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UniKey-powered Kevo aims to make Apple's iPhone the ultimate secure wireless house key - Page 2

post #41 of 70
Quote:
Originally Posted by Alexmit View Post

Where I live this would be no better than a standard deadbolt. A size 12 shoe takes out the area surrounding the lock or the door frame easier than any bluetooth hack.

 

Quote:
Originally Posted by Brunzilla View Post

 

If someone is going to break in, they will just kick the door in. ...

 

This only works if you have a bad door frame, bad door etc. A decent solid core door in a metal frame wouldn't budge for someone's foot.  

post #42 of 70
Quote:
Originally Posted by tikiman View Post

And what if, when I'm home, my fob or iPhone is sitting close enough to one of these locks to still show their "presence"? My kitchen (where my keys sit and iPhones charge) is less than 20 feet from the door.

I'm sorry, but I'm not buying that their technology can perfectly tell which side of the door it's on 100% of the time.

Hey, Mr. Robber, just tap the lock and come on in!

 

Aside form the fact that your complaint is something that they specifically say the lock doesn't do ... don't you think that if all the other locks were regular and your's had a glowing blue ring on it, that this alone would be enough to make the robber pick someone else?  

 

I'm tempted to start a side business in locks with glowy blue rings that *appear* to be this kind of lock.  1smile.gif

post #43 of 70
Quote:
Originally Posted by malax View Post

 

Here's the answer from the Web site:

 

What happens if I lose my phone?

Simply log into the Kevo app on another smartphone or into the Kevo web portal and disable or delete any eKeys associated with the lock. You will need to use your Kevo Fob or the standard key to unlock the lock until you retrieve or replace your phone.

 

 

What I don't get is this:  I have 2 locks (same key) on my door, the handle lock and a deadbolt.  Are they planning to sell coordinated systems?  Without that, this wouldn't work for me and my door (which is the most commet setup, no?).

 

The UI is obviously web-based. 

post #44 of 70
Quote:
Originally Posted by AppleInsider View Post

The UniKey system also treats a user's iPhone as a physical key, which means multiple phones can't be logged into the account at the same time. If users lose their phone and log into another device, the lost phone's key access will automatically be revoked.

I think they're saying this is a normal Bluetooth paired device, so you can only have one phone paired with it.
post #45 of 70
Quote:
Originally Posted by Brian Jojade View Post

The one thing I see as an immediate problem is the need to replace the batteries.

 

I used to have an electronic key lock on my door, and had to punch in the code to get in.  But when the batteries went dead, I was locked out.  Of course I could have just used my key, but if I have to carry my key around just in case, what's the point?

 

A solution to this problem would be to incorporate a small solar charging panel, either inside or outside.  If the batteries alone will last a year, trickle charging with a solar panel seems like an obvious answer.  Now, if I can get many years out of it before the batteries give up, that's a better solution.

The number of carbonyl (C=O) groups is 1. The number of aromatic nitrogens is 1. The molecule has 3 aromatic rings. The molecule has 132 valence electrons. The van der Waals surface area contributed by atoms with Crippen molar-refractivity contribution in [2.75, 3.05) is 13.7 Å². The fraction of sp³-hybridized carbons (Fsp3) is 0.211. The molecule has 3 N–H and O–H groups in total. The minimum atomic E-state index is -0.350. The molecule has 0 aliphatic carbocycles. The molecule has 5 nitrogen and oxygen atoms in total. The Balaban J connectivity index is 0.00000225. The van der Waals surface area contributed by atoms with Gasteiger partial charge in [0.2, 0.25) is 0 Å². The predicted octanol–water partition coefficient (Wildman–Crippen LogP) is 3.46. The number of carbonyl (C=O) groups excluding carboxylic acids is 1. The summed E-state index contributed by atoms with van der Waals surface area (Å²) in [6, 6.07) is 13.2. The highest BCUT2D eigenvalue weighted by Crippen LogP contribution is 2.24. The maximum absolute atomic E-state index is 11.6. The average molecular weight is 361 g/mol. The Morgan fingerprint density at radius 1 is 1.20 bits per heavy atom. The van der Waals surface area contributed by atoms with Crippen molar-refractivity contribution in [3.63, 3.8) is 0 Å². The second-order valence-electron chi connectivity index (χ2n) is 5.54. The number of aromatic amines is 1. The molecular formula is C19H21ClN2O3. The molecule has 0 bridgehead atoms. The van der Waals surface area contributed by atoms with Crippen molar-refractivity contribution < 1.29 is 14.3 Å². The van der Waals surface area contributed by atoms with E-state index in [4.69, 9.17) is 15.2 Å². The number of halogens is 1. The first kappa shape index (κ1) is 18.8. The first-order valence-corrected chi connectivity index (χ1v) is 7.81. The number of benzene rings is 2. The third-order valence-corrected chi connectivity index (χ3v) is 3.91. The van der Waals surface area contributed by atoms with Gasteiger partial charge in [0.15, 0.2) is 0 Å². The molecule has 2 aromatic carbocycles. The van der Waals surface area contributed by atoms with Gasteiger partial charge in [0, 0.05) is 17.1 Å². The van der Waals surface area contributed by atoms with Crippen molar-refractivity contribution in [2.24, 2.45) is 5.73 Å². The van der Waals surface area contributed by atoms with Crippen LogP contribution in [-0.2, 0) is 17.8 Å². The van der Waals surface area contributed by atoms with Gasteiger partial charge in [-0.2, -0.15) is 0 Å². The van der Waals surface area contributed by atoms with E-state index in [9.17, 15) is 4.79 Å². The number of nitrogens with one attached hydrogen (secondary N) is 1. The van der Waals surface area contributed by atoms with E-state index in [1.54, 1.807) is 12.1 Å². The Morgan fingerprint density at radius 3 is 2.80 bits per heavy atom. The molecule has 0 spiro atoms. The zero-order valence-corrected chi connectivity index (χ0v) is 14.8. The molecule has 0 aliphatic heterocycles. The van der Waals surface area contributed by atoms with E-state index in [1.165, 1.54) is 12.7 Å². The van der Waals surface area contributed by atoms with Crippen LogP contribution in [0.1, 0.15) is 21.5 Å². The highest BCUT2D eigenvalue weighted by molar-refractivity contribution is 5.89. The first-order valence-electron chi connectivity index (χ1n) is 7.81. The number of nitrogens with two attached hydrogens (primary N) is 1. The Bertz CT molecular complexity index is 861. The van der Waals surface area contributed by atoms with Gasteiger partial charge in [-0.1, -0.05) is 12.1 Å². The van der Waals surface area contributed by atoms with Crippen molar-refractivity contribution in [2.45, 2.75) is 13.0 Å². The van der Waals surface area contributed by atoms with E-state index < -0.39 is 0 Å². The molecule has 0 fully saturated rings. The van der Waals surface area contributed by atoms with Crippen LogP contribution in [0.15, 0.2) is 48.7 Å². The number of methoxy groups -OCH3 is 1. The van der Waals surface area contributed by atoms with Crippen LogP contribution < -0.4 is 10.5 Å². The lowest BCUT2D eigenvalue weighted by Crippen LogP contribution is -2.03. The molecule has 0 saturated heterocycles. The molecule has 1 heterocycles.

Brian,

  Battery life is one year with typical use and I assure you Kēvo provides fair warning when you need to replace your batteries.  Kēvo also comes with two traditional keys and as with a traditional lock, it’s always a good idea to keep a backup key hidden nearby or at a neighbor’s house.  –Phil Dumas

post #46 of 70
Seems pretty neat. The crazy paranoia expressed by some of you means it just isn't for you; some people don't use email or facebook because they're freaked out about... god knows what... but for those of us without fallout shelters and tin hats this is something that makes it a little more convenient to get into your house. Once car manufacturers get on board with this type of tech we will be well on our way to doing away with keys, and instead of having a backup key there could be an alternative (numerical keypad, etc.) that removes the fear of being locked out by a dead phone battery, without the need to carry around a keychain for all your backup keys.

I think the next gen of this tech would be a wifi version that reminds you that you left the door unlocked when you leave some defined proximity, with a push notification, and then gives you the option to lock it remotely. Also, a mode that unlocks the door without taps when you're within 3 feet of the door and then relocks it when you get further away would be nice for those of us that don't lock our doors when we're home; then you'd never have to mess with it at all, and if that were easy to disable, or on a timer so the door locked itself at night, it would be downright ideal.

At any rate, this is well on the way to that, and I will consider picking one up.
post #47 of 70
Quote:
Originally Posted by Gazoobee View Post

 

1) Thieves generally only have "bump keys" in movies.  

 

2) This is true of the lock it replaces also.

 

You're assuming that this is some kind of high-security technology when it's clearly described as simply a regular lock with a few extra features that make it better.  On that level, it seems like a great success to me.  You pull out the old lock, put this one in and 'boom' ... better lock.  

 

Is it something the CIA should use to lock up their Heroin?  No.  It's just a better lock.  

Bump keys are easy to make, even YouTube has videos that show how to make them and which ones are the easiest to make.

post #48 of 70
Quote:
Originally Posted by Gazoobee View Post

 

 

This only works if you have a bad door frame, bad door etc. A decent solid core door in a metal frame wouldn't budge for someone's foot.